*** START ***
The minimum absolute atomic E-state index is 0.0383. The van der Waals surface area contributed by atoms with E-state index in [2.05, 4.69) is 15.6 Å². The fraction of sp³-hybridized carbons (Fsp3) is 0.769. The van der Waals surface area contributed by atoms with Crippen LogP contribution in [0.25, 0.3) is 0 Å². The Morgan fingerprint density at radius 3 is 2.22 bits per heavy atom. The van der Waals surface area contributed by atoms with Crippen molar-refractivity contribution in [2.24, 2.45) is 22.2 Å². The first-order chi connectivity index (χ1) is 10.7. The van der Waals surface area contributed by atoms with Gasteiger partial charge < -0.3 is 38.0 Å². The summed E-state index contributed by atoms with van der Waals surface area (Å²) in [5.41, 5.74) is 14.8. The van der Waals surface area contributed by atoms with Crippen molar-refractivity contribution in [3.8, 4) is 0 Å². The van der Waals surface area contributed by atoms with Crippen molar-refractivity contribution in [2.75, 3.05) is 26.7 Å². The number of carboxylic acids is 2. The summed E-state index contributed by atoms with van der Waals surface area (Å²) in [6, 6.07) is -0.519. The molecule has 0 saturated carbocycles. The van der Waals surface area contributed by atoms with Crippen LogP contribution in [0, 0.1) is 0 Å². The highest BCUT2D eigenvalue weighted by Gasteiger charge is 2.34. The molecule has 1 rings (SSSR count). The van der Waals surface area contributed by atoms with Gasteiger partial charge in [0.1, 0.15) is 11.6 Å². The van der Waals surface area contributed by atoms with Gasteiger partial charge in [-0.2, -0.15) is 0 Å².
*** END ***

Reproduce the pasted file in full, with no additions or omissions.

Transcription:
The minimum absolute atomic E-state index is 0.0383. The van der Waals surface area contributed by atoms with E-state index in [2.05, 4.69) is 15.6 Å². The fraction of sp³-hybridized carbons (Fsp3) is 0.769. The van der Waals surface area contributed by atoms with Crippen LogP contribution in [0.25, 0.3) is 0 Å². The Morgan fingerprint density at radius 3 is 2.22 bits per heavy atom. The van der Waals surface area contributed by atoms with Crippen molar-refractivity contribution in [2.24, 2.45) is 22.2 Å². The first-order chi connectivity index (χ1) is 10.7. The van der Waals surface area contributed by atoms with Gasteiger partial charge < -0.3 is 38.0 Å². The summed E-state index contributed by atoms with van der Waals surface area (Å²) in [5.41, 5.74) is 14.8. The van der Waals surface area contributed by atoms with Crippen molar-refractivity contribution in [3.8, 4) is 0 Å². The van der Waals surface area contributed by atoms with Crippen molar-refractivity contribution in [2.75, 3.05) is 26.7 Å². The number of carboxylic acids is 2. The summed E-state index contributed by atoms with van der Waals surface area (Å²) in [6, 6.07) is -0.519. The molecule has 0 saturated carbocycles. The van der Waals surface area contributed by atoms with Crippen LogP contribution in [0, 0.1) is 0 Å². The highest BCUT2D eigenvalue weighted by Gasteiger charge is 2.34. The molecule has 1 rings (SSSR count). The van der Waals surface area contributed by atoms with Gasteiger partial charge in [0.1, 0.15) is 11.6 Å². The van der Waals surface area contributed by atoms with Gasteiger partial charge in [-0.2, -0.15) is 0 Å².